How does a company increase sales in a market where shipments are decreasing?
For those of you who watch Nvidia, you will have taken note of its meteoric rise in share price since September 2015 to date (~$21 to ~$94); the share price has increased about 440%. However, when normalized to Nasdaq, the growth is 323%, as shown in the share-price chart to the right— still damn impressive and better than all of its competitors.
But when you compare the rise in share price to Nvidia’s sales over the same period of time (which are impressive), you see there is a disconnect between sales and share price, as illustrated in the next chart.
Nvidia does, and has, made the bulk of their sales from big GPUs used in gaming and pro visualization, as the following chart indicates.
And if you plot Nvidia’s overall sales, or just the sales from their big GPUs against shipments (or sales) of PCs, you’ll see PCs going down while Nvidia’s sales (in PCs) have gone up. Nvidia’s results are partially due to increased ASPs and increased mix/share of the final product. And although that’s all good news, it’s not something that can likely be continued, and certainly not at the rate Nvidia has been producing.
So why, then, has Wall Street gotten so bullish about Nvidia, and for such an extended period of time? Diversification, son, diversification. Nvidia has been heavily, and steadily, investing in the automotive market, and in various forms of HPC (they lump it all together and call it datacenter, like Intel and AMD do). For example, Nvidia has been investing in deep learning, AI, supercomputing, and server-based remote graphics. None of those markets are even close in size to the big GPU market, but their growth rate and potential are exciting. In a big sweep of the HPC market, IDC recently forecasted it to grow about 6% to 7% in 2016, which would put total HPC revenue at around $24.6 billion dollars for the year. But more importantly, it predicts a 15% to 19% CAGR to 2019, and Nvidia is right in the center of it. The last chart shows Nvidia’s “other” market growth over the past six quarters.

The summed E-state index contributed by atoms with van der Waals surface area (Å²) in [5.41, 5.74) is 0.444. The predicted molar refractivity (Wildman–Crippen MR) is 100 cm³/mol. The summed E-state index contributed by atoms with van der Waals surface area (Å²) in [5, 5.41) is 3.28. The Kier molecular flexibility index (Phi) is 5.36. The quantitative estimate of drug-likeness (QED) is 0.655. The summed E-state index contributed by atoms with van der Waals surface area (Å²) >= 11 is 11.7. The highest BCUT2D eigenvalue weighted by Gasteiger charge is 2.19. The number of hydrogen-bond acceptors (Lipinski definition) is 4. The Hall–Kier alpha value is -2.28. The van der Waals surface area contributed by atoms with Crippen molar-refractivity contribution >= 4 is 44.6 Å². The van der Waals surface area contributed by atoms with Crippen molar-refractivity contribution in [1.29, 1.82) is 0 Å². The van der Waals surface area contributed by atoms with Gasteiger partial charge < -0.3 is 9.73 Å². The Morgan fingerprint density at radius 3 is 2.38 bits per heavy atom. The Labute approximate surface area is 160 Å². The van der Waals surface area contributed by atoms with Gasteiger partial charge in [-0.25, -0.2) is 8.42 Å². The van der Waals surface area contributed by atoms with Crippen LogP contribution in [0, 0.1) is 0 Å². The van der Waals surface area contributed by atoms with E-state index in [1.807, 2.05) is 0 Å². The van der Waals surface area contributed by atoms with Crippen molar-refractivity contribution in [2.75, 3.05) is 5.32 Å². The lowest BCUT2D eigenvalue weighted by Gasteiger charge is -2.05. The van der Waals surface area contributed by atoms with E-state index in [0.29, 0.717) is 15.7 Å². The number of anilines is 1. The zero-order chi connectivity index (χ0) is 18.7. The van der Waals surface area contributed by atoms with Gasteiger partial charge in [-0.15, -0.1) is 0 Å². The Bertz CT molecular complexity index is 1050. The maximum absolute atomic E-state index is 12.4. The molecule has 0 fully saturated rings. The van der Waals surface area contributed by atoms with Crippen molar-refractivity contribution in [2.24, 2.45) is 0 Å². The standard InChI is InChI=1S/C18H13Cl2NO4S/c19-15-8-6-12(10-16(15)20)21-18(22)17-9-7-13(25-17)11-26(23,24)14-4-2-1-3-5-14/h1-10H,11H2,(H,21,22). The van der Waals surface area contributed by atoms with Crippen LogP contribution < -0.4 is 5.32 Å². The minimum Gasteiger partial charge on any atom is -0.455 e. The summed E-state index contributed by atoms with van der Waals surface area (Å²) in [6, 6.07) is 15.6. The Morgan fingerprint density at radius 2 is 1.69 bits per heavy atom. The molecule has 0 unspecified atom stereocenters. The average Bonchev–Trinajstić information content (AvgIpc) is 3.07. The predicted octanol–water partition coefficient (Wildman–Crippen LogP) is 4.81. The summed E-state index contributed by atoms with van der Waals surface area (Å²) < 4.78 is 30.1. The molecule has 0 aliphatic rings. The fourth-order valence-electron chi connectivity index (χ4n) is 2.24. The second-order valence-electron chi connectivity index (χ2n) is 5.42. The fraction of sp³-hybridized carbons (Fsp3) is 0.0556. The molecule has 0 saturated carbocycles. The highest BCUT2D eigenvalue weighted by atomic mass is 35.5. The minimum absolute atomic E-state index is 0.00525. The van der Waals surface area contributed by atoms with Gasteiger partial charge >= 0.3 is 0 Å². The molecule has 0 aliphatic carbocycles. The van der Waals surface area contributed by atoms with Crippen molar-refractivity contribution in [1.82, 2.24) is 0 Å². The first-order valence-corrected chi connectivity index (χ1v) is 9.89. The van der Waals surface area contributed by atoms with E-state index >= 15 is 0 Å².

Although the OEM & IP segment is showing growth, it’s a low-margin business for Nvidia.
Nvidia has, in statement and fact, been diversifying the company into emerging markets, applying stuff they’ve learned, and are learning, from AI and deep learning (DL) to automotive for the autonomous car in our future. And according to Gartner, the automotive semiconductor business generated revenue of nearly $30 billion in 2015, up from nearly $15 billion in 2003.
In addition to leveraging their AI and DL learning across multiple products and markets, the company has been able to leverage its architecture across products, taking its basic Pascal GPU design and applying it to every segment it participates in—the hardware equivalent of write once, play everywhere.
As much as I grouse about the sharpshooters on Wall Street, I have to acknowledge they are a pretty smart group, at least the ones I work with and advise. They see these trends, take the temperature of many markets and macroeconomics, and have concluded Nvidia is in the right place at the right time.
I don’t think you’ll see the gains in share price as big as the past 18 months (I can hear Jen Hsun now saying, why the hell not?). But the vectors are in the right place, and unless Nvidia screws up Volta (not likely), the company is going to be a glory company for a while— maybe not a unicorn, but a prince for sure.